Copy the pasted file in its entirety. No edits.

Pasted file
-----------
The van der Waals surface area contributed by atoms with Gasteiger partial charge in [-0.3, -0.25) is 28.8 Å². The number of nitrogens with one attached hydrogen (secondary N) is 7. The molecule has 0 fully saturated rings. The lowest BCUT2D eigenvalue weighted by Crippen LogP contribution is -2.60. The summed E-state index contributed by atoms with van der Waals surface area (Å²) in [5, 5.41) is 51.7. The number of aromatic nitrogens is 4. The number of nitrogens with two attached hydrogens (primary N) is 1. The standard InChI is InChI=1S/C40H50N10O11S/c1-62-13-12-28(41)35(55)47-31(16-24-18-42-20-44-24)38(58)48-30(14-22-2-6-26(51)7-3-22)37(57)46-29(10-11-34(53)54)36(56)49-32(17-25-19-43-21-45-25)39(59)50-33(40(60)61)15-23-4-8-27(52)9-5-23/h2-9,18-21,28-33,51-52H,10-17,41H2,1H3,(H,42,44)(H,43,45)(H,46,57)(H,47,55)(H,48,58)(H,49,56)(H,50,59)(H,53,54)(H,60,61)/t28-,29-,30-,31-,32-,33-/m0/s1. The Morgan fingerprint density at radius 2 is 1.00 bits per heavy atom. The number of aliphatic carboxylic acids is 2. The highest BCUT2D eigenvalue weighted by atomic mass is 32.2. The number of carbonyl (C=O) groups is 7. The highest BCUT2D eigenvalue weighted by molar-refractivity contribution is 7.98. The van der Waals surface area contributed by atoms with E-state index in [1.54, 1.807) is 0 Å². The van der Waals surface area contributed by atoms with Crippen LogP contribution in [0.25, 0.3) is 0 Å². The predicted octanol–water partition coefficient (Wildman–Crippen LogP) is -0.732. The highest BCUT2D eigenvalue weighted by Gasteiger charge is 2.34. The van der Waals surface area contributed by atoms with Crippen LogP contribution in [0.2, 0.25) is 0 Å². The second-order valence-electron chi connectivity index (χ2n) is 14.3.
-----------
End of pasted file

The van der Waals surface area contributed by atoms with Gasteiger partial charge in [-0.3, -0.25) is 28.8 Å². The number of nitrogens with one attached hydrogen (secondary N) is 7. The molecule has 0 fully saturated rings. The lowest BCUT2D eigenvalue weighted by Crippen LogP contribution is -2.60. The summed E-state index contributed by atoms with van der Waals surface area (Å²) in [5, 5.41) is 51.7. The number of aromatic nitrogens is 4. The number of nitrogens with two attached hydrogens (primary N) is 1. The standard InChI is InChI=1S/C40H50N10O11S/c1-62-13-12-28(41)35(55)47-31(16-24-18-42-20-44-24)38(58)48-30(14-22-2-6-26(51)7-3-22)37(57)46-29(10-11-34(53)54)36(56)49-32(17-25-19-43-21-45-25)39(59)50-33(40(60)61)15-23-4-8-27(52)9-5-23/h2-9,18-21,28-33,51-52H,10-17,41H2,1H3,(H,42,44)(H,43,45)(H,46,57)(H,47,55)(H,48,58)(H,49,56)(H,50,59)(H,53,54)(H,60,61)/t28-,29-,30-,31-,32-,33-/m0/s1. The Morgan fingerprint density at radius 2 is 1.00 bits per heavy atom. The number of aliphatic carboxylic acids is 2. The highest BCUT2D eigenvalue weighted by atomic mass is 32.2. The number of carbonyl (C=O) groups is 7. The highest BCUT2D eigenvalue weighted by molar-refractivity contribution is 7.98. The van der Waals surface area contributed by atoms with E-state index in [1.54, 1.807) is 0 Å². The van der Waals surface area contributed by atoms with Crippen LogP contribution in [0.25, 0.3) is 0 Å². The predicted octanol–water partition coefficient (Wildman–Crippen LogP) is -0.732. The highest BCUT2D eigenvalue weighted by Gasteiger charge is 2.34. The van der Waals surface area contributed by atoms with Crippen LogP contribution in [0.2, 0.25) is 0 Å². The second-order valence-electron chi connectivity index (χ2n) is 14.3.